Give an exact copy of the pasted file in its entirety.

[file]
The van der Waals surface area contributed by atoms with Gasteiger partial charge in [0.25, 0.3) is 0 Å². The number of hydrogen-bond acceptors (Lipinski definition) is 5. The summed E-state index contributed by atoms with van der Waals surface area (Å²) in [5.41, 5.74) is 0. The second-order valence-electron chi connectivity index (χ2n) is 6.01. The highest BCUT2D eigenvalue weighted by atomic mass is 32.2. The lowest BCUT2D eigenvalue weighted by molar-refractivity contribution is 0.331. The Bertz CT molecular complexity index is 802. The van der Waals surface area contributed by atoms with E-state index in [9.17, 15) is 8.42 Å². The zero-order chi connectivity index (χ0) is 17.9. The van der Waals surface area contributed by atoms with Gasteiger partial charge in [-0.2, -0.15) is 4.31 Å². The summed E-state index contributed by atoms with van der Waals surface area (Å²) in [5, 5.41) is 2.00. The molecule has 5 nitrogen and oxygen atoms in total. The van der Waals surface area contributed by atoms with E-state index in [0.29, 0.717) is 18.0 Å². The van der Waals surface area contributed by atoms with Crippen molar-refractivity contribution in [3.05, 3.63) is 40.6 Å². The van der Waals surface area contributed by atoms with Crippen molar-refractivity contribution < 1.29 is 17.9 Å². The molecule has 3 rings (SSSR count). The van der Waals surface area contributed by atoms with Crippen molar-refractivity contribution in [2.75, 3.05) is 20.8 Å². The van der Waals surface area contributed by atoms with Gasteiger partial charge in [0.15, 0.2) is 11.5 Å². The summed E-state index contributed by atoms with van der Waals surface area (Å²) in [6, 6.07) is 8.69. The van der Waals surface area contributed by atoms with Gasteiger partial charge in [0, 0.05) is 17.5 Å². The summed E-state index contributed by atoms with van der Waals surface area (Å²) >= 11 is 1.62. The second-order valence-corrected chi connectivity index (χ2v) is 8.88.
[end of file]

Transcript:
The van der Waals surface area contributed by atoms with Gasteiger partial charge in [0.25, 0.3) is 0 Å². The number of hydrogen-bond acceptors (Lipinski definition) is 5. The summed E-state index contributed by atoms with van der Waals surface area (Å²) in [5.41, 5.74) is 0. The second-order valence-electron chi connectivity index (χ2n) is 6.01. The highest BCUT2D eigenvalue weighted by atomic mass is 32.2. The lowest BCUT2D eigenvalue weighted by molar-refractivity contribution is 0.331. The Bertz CT molecular complexity index is 802. The van der Waals surface area contributed by atoms with E-state index in [9.17, 15) is 8.42 Å². The zero-order chi connectivity index (χ0) is 17.9. The van der Waals surface area contributed by atoms with Gasteiger partial charge in [-0.2, -0.15) is 4.31 Å². The summed E-state index contributed by atoms with van der Waals surface area (Å²) in [5, 5.41) is 2.00. The molecule has 5 nitrogen and oxygen atoms in total. The van der Waals surface area contributed by atoms with E-state index in [0.29, 0.717) is 18.0 Å². The van der Waals surface area contributed by atoms with Crippen molar-refractivity contribution in [3.05, 3.63) is 40.6 Å². The van der Waals surface area contributed by atoms with Crippen molar-refractivity contribution < 1.29 is 17.9 Å². The molecule has 3 rings (SSSR count). The van der Waals surface area contributed by atoms with Crippen molar-refractivity contribution in [2.75, 3.05) is 20.8 Å². The van der Waals surface area contributed by atoms with Gasteiger partial charge in [0.15, 0.2) is 11.5 Å². The summed E-state index contributed by atoms with van der Waals surface area (Å²) in [6, 6.07) is 8.69. The van der Waals surface area contributed by atoms with Gasteiger partial charge in [0, 0.05) is 17.5 Å². The summed E-state index contributed by atoms with van der Waals surface area (Å²) >= 11 is 1.62. The second-order valence-corrected chi connectivity index (χ2v) is 8.88.